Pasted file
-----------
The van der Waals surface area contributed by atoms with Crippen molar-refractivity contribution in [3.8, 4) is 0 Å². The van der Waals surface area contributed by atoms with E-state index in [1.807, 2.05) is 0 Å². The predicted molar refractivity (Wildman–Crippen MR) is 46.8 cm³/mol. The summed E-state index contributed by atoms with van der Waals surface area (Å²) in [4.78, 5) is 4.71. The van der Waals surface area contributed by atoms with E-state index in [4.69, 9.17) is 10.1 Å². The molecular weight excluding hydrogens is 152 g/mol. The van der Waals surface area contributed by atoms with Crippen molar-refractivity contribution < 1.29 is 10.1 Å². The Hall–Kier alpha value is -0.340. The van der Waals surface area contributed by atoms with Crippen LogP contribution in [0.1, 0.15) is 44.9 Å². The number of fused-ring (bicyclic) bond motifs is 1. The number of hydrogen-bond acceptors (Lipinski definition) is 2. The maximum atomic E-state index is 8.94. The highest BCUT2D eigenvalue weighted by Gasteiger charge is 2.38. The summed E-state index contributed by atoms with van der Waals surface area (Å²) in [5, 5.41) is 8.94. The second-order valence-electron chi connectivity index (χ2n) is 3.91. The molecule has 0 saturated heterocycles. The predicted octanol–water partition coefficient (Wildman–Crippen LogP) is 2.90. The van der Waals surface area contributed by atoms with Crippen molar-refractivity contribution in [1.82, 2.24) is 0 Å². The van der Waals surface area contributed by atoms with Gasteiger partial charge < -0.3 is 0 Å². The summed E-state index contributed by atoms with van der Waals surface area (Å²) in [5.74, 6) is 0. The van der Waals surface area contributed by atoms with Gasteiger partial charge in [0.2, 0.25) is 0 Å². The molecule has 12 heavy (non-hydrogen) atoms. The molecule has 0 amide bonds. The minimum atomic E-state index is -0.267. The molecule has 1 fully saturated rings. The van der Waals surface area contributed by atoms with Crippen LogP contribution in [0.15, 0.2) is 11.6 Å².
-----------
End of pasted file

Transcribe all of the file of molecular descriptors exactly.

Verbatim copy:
The van der Waals surface area contributed by atoms with Crippen molar-refractivity contribution in [3.8, 4) is 0 Å². The van der Waals surface area contributed by atoms with E-state index in [1.807, 2.05) is 0 Å². The predicted molar refractivity (Wildman–Crippen MR) is 46.8 cm³/mol. The summed E-state index contributed by atoms with van der Waals surface area (Å²) in [4.78, 5) is 4.71. The van der Waals surface area contributed by atoms with E-state index in [4.69, 9.17) is 10.1 Å². The molecular weight excluding hydrogens is 152 g/mol. The van der Waals surface area contributed by atoms with Crippen molar-refractivity contribution < 1.29 is 10.1 Å². The Hall–Kier alpha value is -0.340. The van der Waals surface area contributed by atoms with Crippen LogP contribution in [0.1, 0.15) is 44.9 Å². The number of fused-ring (bicyclic) bond motifs is 1. The number of hydrogen-bond acceptors (Lipinski definition) is 2. The maximum atomic E-state index is 8.94. The highest BCUT2D eigenvalue weighted by Gasteiger charge is 2.38. The summed E-state index contributed by atoms with van der Waals surface area (Å²) in [5, 5.41) is 8.94. The second-order valence-electron chi connectivity index (χ2n) is 3.91. The molecule has 0 saturated heterocycles. The predicted octanol–water partition coefficient (Wildman–Crippen LogP) is 2.90. The van der Waals surface area contributed by atoms with Crippen molar-refractivity contribution in [1.82, 2.24) is 0 Å². The van der Waals surface area contributed by atoms with Gasteiger partial charge < -0.3 is 0 Å². The summed E-state index contributed by atoms with van der Waals surface area (Å²) in [5.74, 6) is 0. The van der Waals surface area contributed by atoms with Gasteiger partial charge in [0.2, 0.25) is 0 Å². The molecule has 12 heavy (non-hydrogen) atoms. The molecule has 0 amide bonds. The minimum atomic E-state index is -0.267. The molecule has 1 fully saturated rings. The van der Waals surface area contributed by atoms with Crippen LogP contribution in [0.15, 0.2) is 11.6 Å².